From the starting lineup going into 2016, only Ortiz isn’t under contract long term. Signing a big name free agent to replace Big Papi might be a great short-term move, but when you consider the financial implications of adding another $25-30 million in payroll to the club while blocking some really exciting prospects, the idea starts to unravel quickly.

Dombrowski transformed the Red Sox into a team that looks like a legitimate contender on paper by the middle of December while holding onto the team’s 4 best prospects and 8 of their top 10. That looks more like a GM who is willing to spend big when needed, while valuing young, high-ceiling players that help balance payroll long term than a guy who is going to go big all the time. And it’s not like the Tigers didn’t balance their payroll with cost controlled young players under Dombrowski. J.D. Martinez, Andy Dirks, Austin Jackson, Rick Porcello, Alex Avila, Nick Castellanos, and Anthony Gose all provided significant production in Detroit for very little cost in the last few years.

The idea of Bautista or Encarnacion blasting home runs in Fenway is fun, but it’s probably best to let that thought collect dust in the bin with Giancarlo Stanton.

Damian Dydyn has covered rookies breaking into MLB, sending a struggling starter to the bullpen, an illegal slide, and an emerging prospect.

Follow Damian on Twitter @ddydyn.

About Damian Dydyn 40 Articles
Damian grew up smack dab in the middle of Connecticut and was indoctrinated into the culture of Red Sox fandom from the moment he was old enough to start swinging a bat. A number of trips to Fenway park and meeting Ellis Burks at his dad's bar cemented what would become a life long obsession that would pay off in spades in both the recent run of post season success and the extra bit of connection he would have with his father throughout the years. After a brief three year stint living in the Bronx with his wife where he enjoyed leisurely strolls through the neighborhood with a Red Sox t-shirt on to provoke the natives, he settled in Roanoke, Virginia where he can fall out of bed and land at a Salem Red Sox game. Damian is a co-host for Sports & Sorts Shorts with Shane Moore, a baseball podcast covering Red Sox and Yankees topics.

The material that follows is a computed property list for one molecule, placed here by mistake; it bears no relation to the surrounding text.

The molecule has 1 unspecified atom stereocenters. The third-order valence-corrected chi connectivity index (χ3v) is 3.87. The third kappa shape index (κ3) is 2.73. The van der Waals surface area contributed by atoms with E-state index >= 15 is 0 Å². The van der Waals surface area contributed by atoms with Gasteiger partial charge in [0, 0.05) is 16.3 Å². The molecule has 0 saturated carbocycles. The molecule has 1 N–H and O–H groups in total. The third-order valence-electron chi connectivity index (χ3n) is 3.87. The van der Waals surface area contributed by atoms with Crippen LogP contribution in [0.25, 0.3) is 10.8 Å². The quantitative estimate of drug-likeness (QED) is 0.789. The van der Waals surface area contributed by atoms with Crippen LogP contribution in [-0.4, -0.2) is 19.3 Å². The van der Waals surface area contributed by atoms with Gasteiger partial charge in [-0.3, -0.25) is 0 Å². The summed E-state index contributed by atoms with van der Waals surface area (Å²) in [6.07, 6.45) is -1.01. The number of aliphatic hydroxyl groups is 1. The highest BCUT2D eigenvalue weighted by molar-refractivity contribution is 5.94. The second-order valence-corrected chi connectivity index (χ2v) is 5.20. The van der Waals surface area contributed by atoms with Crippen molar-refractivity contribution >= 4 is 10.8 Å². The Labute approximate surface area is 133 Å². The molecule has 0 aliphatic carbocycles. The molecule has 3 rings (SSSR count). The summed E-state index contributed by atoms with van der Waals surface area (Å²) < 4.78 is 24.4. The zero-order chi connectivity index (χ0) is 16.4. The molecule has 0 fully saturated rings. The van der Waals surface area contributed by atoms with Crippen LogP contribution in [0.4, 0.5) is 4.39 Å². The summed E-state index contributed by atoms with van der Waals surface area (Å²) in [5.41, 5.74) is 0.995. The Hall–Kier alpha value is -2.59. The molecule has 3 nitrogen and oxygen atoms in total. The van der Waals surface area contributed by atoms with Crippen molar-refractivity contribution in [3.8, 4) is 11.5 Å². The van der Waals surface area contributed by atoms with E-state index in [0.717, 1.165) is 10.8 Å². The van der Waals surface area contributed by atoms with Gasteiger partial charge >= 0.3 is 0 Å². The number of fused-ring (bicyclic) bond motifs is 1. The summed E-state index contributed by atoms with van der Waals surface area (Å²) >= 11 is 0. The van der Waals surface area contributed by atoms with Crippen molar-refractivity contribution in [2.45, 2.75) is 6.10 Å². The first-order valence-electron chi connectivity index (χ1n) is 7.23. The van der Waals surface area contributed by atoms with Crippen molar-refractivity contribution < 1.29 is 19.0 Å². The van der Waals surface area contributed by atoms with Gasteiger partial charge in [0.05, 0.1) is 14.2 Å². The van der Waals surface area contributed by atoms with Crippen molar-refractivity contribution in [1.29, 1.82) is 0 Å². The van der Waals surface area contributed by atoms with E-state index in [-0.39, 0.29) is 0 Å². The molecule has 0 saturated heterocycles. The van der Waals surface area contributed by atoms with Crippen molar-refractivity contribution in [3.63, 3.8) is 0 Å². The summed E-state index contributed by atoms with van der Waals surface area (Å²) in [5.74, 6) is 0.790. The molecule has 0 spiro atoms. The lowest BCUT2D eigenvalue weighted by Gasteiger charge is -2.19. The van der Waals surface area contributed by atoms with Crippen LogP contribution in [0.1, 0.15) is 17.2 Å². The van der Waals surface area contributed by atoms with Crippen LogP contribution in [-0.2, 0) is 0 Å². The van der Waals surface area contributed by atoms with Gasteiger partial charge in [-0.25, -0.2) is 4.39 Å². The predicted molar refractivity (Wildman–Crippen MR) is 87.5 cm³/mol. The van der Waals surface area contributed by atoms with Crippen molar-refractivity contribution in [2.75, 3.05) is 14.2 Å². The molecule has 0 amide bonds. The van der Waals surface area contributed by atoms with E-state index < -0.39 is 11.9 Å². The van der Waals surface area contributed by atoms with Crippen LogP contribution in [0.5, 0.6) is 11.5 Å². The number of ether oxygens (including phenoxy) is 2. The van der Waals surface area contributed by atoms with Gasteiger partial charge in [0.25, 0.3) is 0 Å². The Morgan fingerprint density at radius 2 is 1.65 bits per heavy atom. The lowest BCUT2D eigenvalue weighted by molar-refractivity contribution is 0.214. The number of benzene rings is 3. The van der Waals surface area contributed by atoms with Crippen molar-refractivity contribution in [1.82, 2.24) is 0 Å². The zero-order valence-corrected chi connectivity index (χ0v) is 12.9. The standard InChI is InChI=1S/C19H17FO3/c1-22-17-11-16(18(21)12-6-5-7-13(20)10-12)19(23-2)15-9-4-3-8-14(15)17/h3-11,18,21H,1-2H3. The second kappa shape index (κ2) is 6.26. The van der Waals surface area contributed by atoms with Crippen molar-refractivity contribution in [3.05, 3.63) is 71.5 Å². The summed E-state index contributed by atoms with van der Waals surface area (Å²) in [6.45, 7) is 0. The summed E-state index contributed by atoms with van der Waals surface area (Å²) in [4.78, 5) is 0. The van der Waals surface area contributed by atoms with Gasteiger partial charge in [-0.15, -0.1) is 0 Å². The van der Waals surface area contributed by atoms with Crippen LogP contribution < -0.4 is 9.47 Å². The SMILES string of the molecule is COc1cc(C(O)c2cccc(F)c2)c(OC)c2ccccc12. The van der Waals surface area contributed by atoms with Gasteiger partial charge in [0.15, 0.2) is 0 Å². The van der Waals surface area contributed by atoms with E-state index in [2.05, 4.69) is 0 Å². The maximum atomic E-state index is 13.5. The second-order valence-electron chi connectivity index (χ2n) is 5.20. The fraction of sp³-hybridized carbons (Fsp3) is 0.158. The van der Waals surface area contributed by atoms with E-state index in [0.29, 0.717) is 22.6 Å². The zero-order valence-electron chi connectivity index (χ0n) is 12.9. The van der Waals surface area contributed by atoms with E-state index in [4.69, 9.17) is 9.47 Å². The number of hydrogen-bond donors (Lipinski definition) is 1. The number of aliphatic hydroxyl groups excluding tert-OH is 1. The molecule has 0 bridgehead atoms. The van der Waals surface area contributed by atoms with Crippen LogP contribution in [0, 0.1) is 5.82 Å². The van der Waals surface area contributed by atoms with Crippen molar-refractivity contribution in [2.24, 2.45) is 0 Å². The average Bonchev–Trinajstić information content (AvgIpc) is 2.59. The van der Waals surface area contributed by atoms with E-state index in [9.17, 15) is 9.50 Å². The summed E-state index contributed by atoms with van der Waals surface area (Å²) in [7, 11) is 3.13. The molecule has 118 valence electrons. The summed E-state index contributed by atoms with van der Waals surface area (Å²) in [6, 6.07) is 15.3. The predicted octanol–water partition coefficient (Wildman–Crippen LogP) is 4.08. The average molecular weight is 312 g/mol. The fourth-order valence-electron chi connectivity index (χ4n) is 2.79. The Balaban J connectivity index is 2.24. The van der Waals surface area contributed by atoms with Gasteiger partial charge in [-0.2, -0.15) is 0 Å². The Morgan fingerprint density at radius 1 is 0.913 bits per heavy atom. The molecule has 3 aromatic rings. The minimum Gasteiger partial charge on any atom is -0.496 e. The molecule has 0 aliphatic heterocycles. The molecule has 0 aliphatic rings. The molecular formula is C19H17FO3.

1. No mention of the most important (and overlooked) element that makes them a bad fit? The main reason that Encarnacion and Bautista would be bad replacements is because Boston already leans HEAVILY right-handed in the lineup, and many of the top prospects are RH as well. Losing Ortiz will only make it worse. So if Boston were to make any kind of major investment to the lineup, it would certainly, definitely, absolutely be for a LH (or switch-hitting) bat.

  2. That’s is a good point. Though, Moncada is a switch hitter, Benintendi hits from the left and a couple years later we have Devers who is a lefty, so they’ll have some help from the left side of the plate eventually.